I’m happy to welcome Arisa White to Diary of an Eccentric today to talk about her new poetry collection, You’re the Most Beautiful Thing That Happened. Please give her a warm welcome!
I believe the poet helps you locate a feeling in yourself. Helps you define what that feeling is and what it calls up. The poem is a way to get to that feeling in yourself, like how a map guides a tourist. When you find a place similar in you, you can make something from it. What will you build? Then look outside of yourself and locate that feeling in the personal and social spheres you occupy, as well as where it shows up in the body politic. Begin to make connections, make images, combine words, maneuver syntax—use language so it builds that feeling in the phrase, the sentence, the image, the rhythm and meter of it all. The prosody sets off its sounds in the body. Those waves, vibrations move through the body. We speak the poem and it re-sounds. The feeling is passed along.
For You’re the Most Beautiful Thing That Happened, I came across an international list of words and terms used for gay and lesbian. I used these words and phrases to locate the struggle, hurt, and beauty within myself and around me. Here are these words, the majority of them being derogatory, some neutral, and this is the purpose it serves in the body politic. How then do these words exist in the individual body? What are the feelings inside me and how have they taken shape through my experiences? How are these feelings operating in the world?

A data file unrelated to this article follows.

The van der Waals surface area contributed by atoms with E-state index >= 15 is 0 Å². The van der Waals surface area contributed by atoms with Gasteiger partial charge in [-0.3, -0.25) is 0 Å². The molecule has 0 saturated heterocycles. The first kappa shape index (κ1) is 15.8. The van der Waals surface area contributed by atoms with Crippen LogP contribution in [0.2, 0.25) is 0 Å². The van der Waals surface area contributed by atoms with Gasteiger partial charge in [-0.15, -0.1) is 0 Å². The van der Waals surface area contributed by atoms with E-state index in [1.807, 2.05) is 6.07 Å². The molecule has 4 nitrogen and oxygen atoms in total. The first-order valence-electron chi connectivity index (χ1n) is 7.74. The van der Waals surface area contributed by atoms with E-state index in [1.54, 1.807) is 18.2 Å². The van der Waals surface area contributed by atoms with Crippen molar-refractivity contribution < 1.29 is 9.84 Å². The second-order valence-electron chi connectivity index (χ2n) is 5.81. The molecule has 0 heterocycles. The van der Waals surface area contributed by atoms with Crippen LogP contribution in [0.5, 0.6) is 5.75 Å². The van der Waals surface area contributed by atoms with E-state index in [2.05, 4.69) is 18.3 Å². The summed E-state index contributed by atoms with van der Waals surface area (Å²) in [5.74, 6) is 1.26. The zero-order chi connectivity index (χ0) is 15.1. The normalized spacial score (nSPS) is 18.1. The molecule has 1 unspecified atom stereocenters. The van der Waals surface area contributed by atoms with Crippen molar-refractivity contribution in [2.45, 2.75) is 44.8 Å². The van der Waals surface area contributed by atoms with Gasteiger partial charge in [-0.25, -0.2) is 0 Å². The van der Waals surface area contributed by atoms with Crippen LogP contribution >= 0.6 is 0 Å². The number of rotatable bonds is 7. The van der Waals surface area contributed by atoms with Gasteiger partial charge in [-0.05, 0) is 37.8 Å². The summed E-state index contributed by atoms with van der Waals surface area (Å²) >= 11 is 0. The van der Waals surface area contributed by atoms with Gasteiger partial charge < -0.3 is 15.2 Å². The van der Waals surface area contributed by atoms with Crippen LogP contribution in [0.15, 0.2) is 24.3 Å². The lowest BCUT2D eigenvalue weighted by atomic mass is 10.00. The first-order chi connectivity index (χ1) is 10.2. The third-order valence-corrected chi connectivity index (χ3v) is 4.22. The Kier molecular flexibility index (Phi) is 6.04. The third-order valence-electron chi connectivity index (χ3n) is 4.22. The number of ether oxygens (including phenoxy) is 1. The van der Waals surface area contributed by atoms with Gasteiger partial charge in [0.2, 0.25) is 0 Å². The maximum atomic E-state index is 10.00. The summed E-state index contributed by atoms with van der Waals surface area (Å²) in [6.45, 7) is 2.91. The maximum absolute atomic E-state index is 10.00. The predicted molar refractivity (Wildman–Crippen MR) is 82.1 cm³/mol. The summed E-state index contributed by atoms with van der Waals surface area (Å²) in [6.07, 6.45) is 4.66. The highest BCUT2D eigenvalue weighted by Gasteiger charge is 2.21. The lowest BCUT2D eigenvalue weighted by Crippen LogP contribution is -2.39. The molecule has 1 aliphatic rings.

I soon began to recognize that, regardless of sex and sexuality, I was constantly locating a wounded feminine. Religion, Patriarchy, Misogyny, Whiteness; Capitalism; Deforestation; Supremacy; Domination; War; Death. All these systems of thought and organization that teach us to hate ourselves and then promote ourselves by hating others. This is wounding action—there is loss on both ends. This is not sustainable. And to let this go, to begin some kind of healing, to make beauty, this is the feeling of grief. Of so much grief.
However, the act of creating the poem is life. All this pulsing life. Life and loss, as a shared encounter. There is the unspeakable that is present with the speakable, and only you can uniquely reconcile the hush. Your body is the only body that reads as it does. For this collection, I considered the somatic as I built each poem. I generated imagery and emotionally intelligent language by accessing the wounded feminine, personal experiences, and popular culture. The poems live an orchestral arrangement that amplifies a feeling.
“This Ache and Its Silent Amplification” was originally the manuscript’s title when it won the Augury Books Prize. It came from a line from the poem “Mary Indigo.” I wanted the title to communicate that sense of reverberation that comes from a silent or silenced or erased or misrecognized or marginalized or buried place from within. However, when I said the title to others, they couldn’t hear it correctly. It caused so much confusion.